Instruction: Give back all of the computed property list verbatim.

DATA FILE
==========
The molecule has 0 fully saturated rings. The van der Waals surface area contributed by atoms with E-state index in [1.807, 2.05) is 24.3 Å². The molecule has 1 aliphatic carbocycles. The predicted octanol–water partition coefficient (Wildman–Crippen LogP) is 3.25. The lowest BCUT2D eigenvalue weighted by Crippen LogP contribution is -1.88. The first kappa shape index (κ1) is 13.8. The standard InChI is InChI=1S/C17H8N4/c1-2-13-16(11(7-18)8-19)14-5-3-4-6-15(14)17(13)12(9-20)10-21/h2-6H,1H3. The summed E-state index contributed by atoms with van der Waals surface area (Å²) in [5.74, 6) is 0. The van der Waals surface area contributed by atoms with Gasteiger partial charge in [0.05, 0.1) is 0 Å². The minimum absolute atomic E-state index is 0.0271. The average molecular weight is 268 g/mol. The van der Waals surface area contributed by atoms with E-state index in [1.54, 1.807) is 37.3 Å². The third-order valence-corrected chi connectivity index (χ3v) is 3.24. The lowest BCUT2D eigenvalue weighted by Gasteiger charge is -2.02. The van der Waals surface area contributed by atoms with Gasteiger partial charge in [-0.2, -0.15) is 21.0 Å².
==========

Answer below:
The molecule has 0 fully saturated rings. The van der Waals surface area contributed by atoms with E-state index in [1.807, 2.05) is 24.3 Å². The molecule has 1 aliphatic carbocycles. The predicted octanol–water partition coefficient (Wildman–Crippen LogP) is 3.25. The lowest BCUT2D eigenvalue weighted by Crippen LogP contribution is -1.88. The first kappa shape index (κ1) is 13.8. The standard InChI is InChI=1S/C17H8N4/c1-2-13-16(11(7-18)8-19)14-5-3-4-6-15(14)17(13)12(9-20)10-21/h2-6H,1H3. The summed E-state index contributed by atoms with van der Waals surface area (Å²) in [5.74, 6) is 0. The van der Waals surface area contributed by atoms with Gasteiger partial charge in [0.05, 0.1) is 0 Å². The minimum absolute atomic E-state index is 0.0271. The average molecular weight is 268 g/mol. The van der Waals surface area contributed by atoms with E-state index in [1.54, 1.807) is 37.3 Å². The third-order valence-corrected chi connectivity index (χ3v) is 3.24. The lowest BCUT2D eigenvalue weighted by Gasteiger charge is -2.02. The van der Waals surface area contributed by atoms with Gasteiger partial charge in [-0.2, -0.15) is 21.0 Å².